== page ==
A new way to look at data privacy

Article by Adam Zewe: “Imagine that a team of scientists has developed a machine-learning model that can predict whether a patient has cancer from lung scan images. They want to share this model with hospitals around the world so clinicians can start using it in diagnosis.

But there’s a problem. To teach their model how to predict cancer, they showed it millions of real lung scan images, a process called training. Those sensitive data, which are now encoded into the inner workings of the model, could potentially be extracted by a malicious agent. The scientists can prevent this by adding noise, or more generic randomness, to the model that makes it harder for an adversary to guess the original data. However, perturbation reduces a model’s accuracy, so the less noise one can add, the better.

MIT researchers have developed a technique that enables the user to potentially add the smallest amount of noise possible, while still ensuring the sensitive data are protected.

The researchers created a new privacy metric, which they call Probably Approximately Correct (PAC) Privacy, and built a framework based on this metric that can automatically determine the minimal amount of noise that needs to be added. Moreover, this framework does not need knowledge of the inner workings of a model or its training process, which makes it easier to use for different types of models and applications.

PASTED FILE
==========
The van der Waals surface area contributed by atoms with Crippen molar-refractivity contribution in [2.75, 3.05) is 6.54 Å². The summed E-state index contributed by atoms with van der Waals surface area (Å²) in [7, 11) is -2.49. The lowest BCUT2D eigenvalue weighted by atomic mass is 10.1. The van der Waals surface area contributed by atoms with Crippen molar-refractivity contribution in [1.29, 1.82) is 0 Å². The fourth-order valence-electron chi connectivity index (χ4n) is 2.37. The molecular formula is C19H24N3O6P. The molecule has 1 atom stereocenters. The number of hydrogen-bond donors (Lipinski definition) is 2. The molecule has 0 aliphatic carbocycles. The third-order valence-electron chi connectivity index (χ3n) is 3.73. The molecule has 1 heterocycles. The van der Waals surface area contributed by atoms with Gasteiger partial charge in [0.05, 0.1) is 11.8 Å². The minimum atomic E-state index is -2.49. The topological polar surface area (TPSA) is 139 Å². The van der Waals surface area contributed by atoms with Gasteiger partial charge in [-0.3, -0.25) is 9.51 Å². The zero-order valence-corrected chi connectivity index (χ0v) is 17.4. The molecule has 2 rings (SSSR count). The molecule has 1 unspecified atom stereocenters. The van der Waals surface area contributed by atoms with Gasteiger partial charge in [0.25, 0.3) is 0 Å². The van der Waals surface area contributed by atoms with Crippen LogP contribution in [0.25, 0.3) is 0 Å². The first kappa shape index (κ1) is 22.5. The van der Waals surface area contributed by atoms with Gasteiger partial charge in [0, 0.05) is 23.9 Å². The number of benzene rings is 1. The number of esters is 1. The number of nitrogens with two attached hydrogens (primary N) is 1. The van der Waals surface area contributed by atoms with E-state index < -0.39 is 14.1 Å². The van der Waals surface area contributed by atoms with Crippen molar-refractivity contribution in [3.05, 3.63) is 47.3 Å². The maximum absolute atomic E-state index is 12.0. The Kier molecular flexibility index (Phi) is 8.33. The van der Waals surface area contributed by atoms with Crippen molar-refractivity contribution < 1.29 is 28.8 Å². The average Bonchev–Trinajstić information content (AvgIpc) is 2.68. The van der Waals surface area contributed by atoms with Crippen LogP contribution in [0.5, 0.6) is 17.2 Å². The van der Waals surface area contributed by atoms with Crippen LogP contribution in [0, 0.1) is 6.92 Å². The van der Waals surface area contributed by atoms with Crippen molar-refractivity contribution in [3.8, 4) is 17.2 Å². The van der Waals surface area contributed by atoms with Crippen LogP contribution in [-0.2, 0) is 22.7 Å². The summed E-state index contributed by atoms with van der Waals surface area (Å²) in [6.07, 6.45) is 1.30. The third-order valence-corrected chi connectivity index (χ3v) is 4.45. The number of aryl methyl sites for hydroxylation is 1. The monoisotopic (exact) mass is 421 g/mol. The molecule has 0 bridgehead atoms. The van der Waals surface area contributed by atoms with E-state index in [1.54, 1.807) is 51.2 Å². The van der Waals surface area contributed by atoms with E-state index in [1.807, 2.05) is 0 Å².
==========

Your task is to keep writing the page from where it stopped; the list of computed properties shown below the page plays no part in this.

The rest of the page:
In several cases, the researchers show that the amount of noise required to protect sensitive data from adversaries is far less with PAC Privacy than with other approaches. This could help engineers create machine-learning models that provably hide training data, while maintaining accuracy in real-world settings…

A fundamental question in data privacy is: How much sensitive data could an adversary recover from a machine-learning model with noise added to it?

Differential Privacy, one popular privacy definition, says privacy is achieved if an adversary who observes the released model cannot infer whether an arbitrary individual’s data is used for the training processing. But provably preventing an adversary from distinguishing data usage often requires large amounts of noise to obscure it. This noise reduces the model’s accuracy.

PAC Privacy looks at the problem a bit differently. It characterizes how hard it would be for an adversary to reconstruct any part of randomly sampled or generated sensitive data after noise has been added, rather than only focusing on the distinguishability problem…(More)”

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